RBB Construction Mayhem Wreaks Havoc


For the entire summer, now leading up to the fall, local businesses in a one-mile stretch on Rockaway Beach Boulevard can’t seem to catch a break. First it was the Department of Transportation (DOT) setting up a bus stop for temporary Far Rockaway bound A-train shuttle buses on Beach 87th Street; then it was the beach closings, which according to owners, drastically affected their sales; not to mention, nine plus weekends of rain; and now — the horrendous construction taking place obliquely in front from Beach 73rd to Beach 88th Streets. These business owners agree, Mother Nature’s plans can’t be averted, but what about the city and state agencies'?

The construction is part of a DOT/DDC capital project aimed to improve sidewalks, pedestrian crossings, and to create medians along the busy thoroughfare. However, in the interim, these businesses are finding it difficult to conduct their day-to-day business activities due to eliminated parking, and the overall mayhem happening on the boulevard. The eastbound lane was entirely eliminated, and the westbound lane was made into a two-way thoroughfare. Business owners and people living, working and shopping in the area are complaining about the stench and mosquitoes swarming from the stagnant water and debris settling in the dug up sewers and water mains, power outages from manhole fires, and the difficulty to not just park, but drive on the already busy boulevard. Folks are fed up, and desperately reached out to Community Board 14, local pols, civic leaders and The Rockaway Times for help.

Tracy Obolsky, owner of Rockaway Beach Bakery, is beyond mad and is beginning to feel seriously neglected.

“My sales have been drastically reduced, especially during the week. My customers can’t come in. Besides the eliminated parking, they are getting splashed from the stagnant water filling the streets. Some of them even take the risk to park their cars in the Dayton Plaza in front of Key Food, and return to find out they are being towed. My customers that run in quickly find $115 tickets on their cars. And forget about deliveries, its impossible! There were four manhole fires. The Popeye’s fast food restaurant lost power for two days. I could go on and on. This really hurts, not just me, but my neighbors. We need help!” Obolsky ranted.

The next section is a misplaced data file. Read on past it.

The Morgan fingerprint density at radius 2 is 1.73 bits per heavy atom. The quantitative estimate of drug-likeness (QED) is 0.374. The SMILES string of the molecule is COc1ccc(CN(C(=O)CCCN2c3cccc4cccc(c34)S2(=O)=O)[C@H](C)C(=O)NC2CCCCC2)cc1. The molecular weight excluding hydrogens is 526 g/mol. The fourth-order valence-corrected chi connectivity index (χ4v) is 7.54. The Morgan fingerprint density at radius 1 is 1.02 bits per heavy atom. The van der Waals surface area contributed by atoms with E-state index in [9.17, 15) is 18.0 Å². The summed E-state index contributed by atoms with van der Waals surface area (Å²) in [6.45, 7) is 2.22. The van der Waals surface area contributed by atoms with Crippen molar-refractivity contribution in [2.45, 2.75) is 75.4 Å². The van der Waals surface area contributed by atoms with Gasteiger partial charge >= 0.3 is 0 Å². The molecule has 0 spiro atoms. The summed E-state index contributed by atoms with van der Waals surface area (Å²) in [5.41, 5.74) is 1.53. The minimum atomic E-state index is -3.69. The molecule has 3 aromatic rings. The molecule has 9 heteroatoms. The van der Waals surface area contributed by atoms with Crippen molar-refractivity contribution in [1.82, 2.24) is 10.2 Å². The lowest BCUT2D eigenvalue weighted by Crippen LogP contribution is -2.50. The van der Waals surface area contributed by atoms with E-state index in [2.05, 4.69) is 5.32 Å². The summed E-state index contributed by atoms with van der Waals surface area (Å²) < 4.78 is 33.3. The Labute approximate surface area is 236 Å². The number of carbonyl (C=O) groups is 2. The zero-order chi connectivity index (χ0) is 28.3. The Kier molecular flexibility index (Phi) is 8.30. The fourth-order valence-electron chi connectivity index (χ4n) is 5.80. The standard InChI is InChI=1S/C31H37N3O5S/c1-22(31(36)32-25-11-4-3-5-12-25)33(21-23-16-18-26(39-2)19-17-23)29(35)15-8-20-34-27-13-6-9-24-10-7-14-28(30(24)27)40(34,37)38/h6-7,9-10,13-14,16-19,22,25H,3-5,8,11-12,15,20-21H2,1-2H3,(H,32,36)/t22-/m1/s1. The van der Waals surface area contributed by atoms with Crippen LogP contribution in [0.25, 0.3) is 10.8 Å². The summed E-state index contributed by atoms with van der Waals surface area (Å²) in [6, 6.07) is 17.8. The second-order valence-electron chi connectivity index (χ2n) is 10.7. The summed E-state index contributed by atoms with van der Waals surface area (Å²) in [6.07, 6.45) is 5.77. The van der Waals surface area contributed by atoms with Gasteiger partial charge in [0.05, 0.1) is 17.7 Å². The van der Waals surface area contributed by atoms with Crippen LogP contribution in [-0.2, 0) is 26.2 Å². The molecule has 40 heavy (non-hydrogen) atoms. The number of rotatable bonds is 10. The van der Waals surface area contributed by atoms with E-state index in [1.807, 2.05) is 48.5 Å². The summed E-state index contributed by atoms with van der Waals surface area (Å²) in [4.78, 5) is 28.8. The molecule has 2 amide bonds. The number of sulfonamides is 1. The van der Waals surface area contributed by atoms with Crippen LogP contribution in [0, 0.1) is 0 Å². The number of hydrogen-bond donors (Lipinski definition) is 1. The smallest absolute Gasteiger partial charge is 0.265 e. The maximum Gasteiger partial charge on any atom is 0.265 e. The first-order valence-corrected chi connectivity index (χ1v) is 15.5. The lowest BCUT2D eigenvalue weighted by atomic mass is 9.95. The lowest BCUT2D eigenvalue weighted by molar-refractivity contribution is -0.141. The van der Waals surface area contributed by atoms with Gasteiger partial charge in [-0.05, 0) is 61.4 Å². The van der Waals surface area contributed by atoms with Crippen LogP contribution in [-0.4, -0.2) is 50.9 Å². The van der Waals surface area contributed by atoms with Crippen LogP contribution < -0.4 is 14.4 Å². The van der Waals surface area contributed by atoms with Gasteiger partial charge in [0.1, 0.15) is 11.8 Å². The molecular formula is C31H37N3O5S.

Dave Khamaraj of Dave’s Liquor said, “My sales are down more than 30 percent. Ninety-five percent of the business is now foot traffic, and people are even reluctant to cross the Boulevard because of all the confusion, not to mention the smell coming up from the sewers. Also, the asphalt on the street is sinking, making it even more dangerous to cross. Every morning, when I come in, I have to boost the fuse because we have no power. This is madness!”

And to add insult to injury, construction has halted, yet the barbed wire fencing is still up, shielding sewer trenches, though the water is still exposed, stagnant and filled with debris.

Last month, a public meeting was held at Peninsula Library with affected business owners and civic leaders to inform the NYS Department of Design and Construction (DDC) representatives and an agency contractor on how the construction has become a nightmare for everyone. At the meeting, DDC reps admitted that the hold up is because they are waiting for permit approvals from the state to continue and finally finish the construction.